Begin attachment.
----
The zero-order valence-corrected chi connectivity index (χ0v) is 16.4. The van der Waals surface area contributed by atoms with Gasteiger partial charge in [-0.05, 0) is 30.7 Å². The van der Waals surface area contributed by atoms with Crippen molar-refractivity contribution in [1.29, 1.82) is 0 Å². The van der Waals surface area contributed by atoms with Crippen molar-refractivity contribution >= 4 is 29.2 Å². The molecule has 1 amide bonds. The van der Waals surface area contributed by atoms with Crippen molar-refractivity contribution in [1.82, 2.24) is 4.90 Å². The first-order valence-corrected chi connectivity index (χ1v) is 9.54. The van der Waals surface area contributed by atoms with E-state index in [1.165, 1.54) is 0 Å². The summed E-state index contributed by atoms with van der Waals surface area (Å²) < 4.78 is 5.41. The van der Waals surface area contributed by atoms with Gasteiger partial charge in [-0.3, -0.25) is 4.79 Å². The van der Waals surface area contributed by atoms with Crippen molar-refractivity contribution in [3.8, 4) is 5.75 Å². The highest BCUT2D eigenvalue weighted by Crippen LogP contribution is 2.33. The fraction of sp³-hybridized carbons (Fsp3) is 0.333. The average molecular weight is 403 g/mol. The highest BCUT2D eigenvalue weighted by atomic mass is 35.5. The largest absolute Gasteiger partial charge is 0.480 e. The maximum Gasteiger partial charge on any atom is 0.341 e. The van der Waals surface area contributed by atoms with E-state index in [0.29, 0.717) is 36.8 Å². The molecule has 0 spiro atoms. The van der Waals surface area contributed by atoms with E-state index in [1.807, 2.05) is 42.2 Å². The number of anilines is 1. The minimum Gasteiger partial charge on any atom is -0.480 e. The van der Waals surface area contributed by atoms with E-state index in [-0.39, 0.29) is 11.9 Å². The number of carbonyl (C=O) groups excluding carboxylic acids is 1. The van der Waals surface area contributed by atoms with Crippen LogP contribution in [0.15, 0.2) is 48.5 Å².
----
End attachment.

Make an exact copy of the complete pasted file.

The zero-order valence-corrected chi connectivity index (χ0v) is 16.4. The van der Waals surface area contributed by atoms with Gasteiger partial charge in [-0.05, 0) is 30.7 Å². The van der Waals surface area contributed by atoms with Crippen molar-refractivity contribution in [1.29, 1.82) is 0 Å². The van der Waals surface area contributed by atoms with Crippen molar-refractivity contribution >= 4 is 29.2 Å². The molecule has 1 amide bonds. The van der Waals surface area contributed by atoms with Crippen molar-refractivity contribution in [1.82, 2.24) is 4.90 Å². The first-order valence-corrected chi connectivity index (χ1v) is 9.54. The van der Waals surface area contributed by atoms with E-state index in [1.165, 1.54) is 0 Å². The summed E-state index contributed by atoms with van der Waals surface area (Å²) < 4.78 is 5.41. The van der Waals surface area contributed by atoms with Gasteiger partial charge in [-0.3, -0.25) is 4.79 Å². The van der Waals surface area contributed by atoms with Crippen molar-refractivity contribution in [3.8, 4) is 5.75 Å². The highest BCUT2D eigenvalue weighted by Crippen LogP contribution is 2.33. The fraction of sp³-hybridized carbons (Fsp3) is 0.333. The average molecular weight is 403 g/mol. The highest BCUT2D eigenvalue weighted by atomic mass is 35.5. The largest absolute Gasteiger partial charge is 0.480 e. The maximum Gasteiger partial charge on any atom is 0.341 e. The van der Waals surface area contributed by atoms with E-state index in [0.29, 0.717) is 36.8 Å². The molecule has 0 spiro atoms. The van der Waals surface area contributed by atoms with E-state index in [1.807, 2.05) is 42.2 Å². The number of anilines is 1. The minimum Gasteiger partial charge on any atom is -0.480 e. The van der Waals surface area contributed by atoms with E-state index in [-0.39, 0.29) is 11.9 Å². The number of carbonyl (C=O) groups excluding carboxylic acids is 1. The van der Waals surface area contributed by atoms with Crippen LogP contribution in [0.15, 0.2) is 48.5 Å².